Turkey and Russia reached a deal over the disputed Akkuyu Nuclear Power Plant project to be constructed in Southern Turkey, Turkish media reported on Sep. 17.
“A deal has been reached regarding Akkuyu,“ Turkey’s President Tayyip Erdoğan was quoted as telling reporters following a visit to Uzbekistan for the Shanghai Summit.
Erdoğan had a meeting with his Russian counterpart Vladimir Putin on Sep. 16 during Shanghai Cooperation Operation Summit in Samarkand Uzbekistan, where number of bilateral issues discussed including grain deal and Ukraine-Russia war. Following the meeting Putin expressed Russia’s wish for “the Akkuyu project to be completed”.
Rosatom announced in Aug. that the contract with the Turkish firm IC İçtaş had been terminated with a sudden decision quoting “various violations” prompting debate over the future of the project. The Russian state-owned company signed a contract with TSM energy, of which the Russian Contractor Titan-2 is also a partner.
IC İçtaş had made two separate applications about Titan-2 to the Court of Arbitration in Geneva, arguing that the termination of the contract was a violation of the initial contract.
Two sources had told Reuters on Sep. 16 that “Turkish contractor IC Ictaş had re-captured the deal to build the plant”.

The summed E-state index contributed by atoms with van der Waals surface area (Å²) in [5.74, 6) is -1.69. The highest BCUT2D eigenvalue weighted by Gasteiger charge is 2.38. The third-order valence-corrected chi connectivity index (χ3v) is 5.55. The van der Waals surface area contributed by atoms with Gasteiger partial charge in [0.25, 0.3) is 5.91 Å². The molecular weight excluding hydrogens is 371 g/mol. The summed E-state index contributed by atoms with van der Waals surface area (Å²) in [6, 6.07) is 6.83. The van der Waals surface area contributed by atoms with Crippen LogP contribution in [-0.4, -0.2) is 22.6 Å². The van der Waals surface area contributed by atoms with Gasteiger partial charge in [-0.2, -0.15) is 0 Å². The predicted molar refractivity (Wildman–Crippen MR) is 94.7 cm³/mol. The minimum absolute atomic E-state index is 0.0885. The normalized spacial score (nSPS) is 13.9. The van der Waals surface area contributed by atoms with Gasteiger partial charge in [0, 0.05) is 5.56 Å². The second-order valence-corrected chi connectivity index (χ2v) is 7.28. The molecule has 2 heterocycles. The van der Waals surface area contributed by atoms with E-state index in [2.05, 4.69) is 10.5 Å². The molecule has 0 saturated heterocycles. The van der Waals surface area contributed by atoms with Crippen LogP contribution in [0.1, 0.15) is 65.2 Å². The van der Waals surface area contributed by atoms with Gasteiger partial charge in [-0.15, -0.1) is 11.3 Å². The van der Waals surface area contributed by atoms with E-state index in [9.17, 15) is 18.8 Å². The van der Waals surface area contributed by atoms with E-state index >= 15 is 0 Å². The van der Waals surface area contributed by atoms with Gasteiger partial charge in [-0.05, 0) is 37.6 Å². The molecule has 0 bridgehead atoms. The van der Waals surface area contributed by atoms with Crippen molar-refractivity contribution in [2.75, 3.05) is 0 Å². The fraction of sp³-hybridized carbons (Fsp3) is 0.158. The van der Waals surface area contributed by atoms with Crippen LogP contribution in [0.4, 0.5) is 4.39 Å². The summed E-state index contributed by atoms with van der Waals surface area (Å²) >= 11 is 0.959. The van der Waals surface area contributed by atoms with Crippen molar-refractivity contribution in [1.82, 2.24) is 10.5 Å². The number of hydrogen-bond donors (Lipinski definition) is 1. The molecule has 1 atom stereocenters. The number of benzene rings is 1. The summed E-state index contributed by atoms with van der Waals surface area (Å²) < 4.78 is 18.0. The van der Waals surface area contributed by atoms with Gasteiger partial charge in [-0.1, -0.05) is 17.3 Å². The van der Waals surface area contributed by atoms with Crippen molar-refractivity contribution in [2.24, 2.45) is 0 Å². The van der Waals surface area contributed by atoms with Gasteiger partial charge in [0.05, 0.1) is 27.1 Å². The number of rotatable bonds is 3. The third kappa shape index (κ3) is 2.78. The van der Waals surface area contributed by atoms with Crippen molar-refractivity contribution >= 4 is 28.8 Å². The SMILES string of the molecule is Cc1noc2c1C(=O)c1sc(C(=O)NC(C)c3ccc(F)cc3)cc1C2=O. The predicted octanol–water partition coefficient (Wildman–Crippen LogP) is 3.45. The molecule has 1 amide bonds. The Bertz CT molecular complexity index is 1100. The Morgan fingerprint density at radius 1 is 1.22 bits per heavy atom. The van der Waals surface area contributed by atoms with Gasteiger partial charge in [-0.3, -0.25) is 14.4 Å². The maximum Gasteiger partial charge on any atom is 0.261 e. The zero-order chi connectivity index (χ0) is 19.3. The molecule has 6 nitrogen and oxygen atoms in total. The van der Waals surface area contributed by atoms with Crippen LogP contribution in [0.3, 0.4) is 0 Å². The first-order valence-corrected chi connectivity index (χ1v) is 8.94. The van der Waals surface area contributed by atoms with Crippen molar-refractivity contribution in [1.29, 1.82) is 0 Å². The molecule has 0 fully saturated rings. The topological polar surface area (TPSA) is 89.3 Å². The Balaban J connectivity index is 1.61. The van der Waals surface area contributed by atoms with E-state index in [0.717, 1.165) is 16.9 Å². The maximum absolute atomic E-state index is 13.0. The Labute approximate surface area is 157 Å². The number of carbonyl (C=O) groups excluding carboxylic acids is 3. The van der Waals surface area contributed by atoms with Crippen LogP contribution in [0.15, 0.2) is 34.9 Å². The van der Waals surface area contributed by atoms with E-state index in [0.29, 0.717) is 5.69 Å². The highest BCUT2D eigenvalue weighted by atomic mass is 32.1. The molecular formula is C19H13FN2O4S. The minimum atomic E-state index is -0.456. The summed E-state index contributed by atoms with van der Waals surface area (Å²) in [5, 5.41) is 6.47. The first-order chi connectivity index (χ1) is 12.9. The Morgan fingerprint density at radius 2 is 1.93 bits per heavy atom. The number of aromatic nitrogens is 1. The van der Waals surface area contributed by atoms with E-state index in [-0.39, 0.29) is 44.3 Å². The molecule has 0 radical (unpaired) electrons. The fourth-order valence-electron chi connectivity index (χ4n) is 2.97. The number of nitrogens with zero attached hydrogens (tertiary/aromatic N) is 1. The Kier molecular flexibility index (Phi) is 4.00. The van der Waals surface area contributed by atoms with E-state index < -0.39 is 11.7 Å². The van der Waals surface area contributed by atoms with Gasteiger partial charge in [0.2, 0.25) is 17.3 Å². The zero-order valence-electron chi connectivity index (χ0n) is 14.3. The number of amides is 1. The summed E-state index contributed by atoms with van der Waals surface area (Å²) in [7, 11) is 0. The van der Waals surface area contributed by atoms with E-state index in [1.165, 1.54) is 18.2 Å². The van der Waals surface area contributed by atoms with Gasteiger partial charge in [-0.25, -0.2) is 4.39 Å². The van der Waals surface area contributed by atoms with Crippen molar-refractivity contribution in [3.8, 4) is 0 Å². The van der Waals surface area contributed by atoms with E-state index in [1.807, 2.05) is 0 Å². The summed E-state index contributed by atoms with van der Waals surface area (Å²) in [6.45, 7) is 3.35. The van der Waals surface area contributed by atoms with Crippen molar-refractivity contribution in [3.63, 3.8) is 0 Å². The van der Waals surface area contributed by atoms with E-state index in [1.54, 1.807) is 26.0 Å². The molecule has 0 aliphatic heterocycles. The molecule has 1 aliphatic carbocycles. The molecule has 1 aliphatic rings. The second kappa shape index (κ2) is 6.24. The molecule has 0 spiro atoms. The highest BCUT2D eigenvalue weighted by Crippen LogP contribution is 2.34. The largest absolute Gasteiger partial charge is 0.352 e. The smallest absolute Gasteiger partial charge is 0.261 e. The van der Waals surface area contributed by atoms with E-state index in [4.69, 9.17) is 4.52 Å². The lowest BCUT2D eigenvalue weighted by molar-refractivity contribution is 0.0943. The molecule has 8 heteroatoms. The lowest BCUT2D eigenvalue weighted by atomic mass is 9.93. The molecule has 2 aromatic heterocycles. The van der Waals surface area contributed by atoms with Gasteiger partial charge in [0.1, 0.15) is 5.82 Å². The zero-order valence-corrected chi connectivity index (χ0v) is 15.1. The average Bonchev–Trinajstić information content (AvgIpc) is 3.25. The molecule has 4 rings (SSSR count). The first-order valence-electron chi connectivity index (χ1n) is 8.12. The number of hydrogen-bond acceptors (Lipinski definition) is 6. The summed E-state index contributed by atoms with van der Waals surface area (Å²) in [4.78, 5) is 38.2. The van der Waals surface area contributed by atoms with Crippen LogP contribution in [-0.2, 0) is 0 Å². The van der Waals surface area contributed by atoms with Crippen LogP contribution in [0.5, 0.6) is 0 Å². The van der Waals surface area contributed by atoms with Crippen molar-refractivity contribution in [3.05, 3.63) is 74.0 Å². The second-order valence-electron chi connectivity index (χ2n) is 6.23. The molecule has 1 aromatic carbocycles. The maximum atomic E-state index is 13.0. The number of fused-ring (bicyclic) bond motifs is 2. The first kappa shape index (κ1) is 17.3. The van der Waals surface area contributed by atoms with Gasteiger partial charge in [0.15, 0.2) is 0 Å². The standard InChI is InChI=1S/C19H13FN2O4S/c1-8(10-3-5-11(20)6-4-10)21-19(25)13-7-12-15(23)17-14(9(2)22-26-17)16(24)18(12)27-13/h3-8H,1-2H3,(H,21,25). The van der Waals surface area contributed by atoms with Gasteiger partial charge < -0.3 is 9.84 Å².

On his way back to Turkey, Erdoğan was quoted saying that two countries had reached a deal for the construction of the plant, Turkish news agencies reported.
Loan deal with Gazprombank
Middle East Eye’s Ragıp Soylu reported that Rosatom had signed a deal with Gazprombank in Aug. 3 to fund the construction of the Akkuyu.
In public announcement on Sep. 14, “Rosatom Corp published the deal signed on 3 August, which opens a line of credit to finance Akkuyu Nuclear JSC, its subsidiary in Turkey”.
“The official documents suggest the money would be used for the following: $7bn for construction and operation of a nuclear power plant at the Akkuyu site, including four power units with VVER-1200 reactors. $1.6bn for financing the acquisition and development of a uranium deposit in Kazakhstan. $500m for financing expenses for the acquisition and development of lithium assets.
“The draft deal published in July included a special section suggesting that the intended use of the credit line would be “temporary placement in deposits, purchase of dollar bonds of the Ministry of Treasury and Finance of the Republic of Turkey”.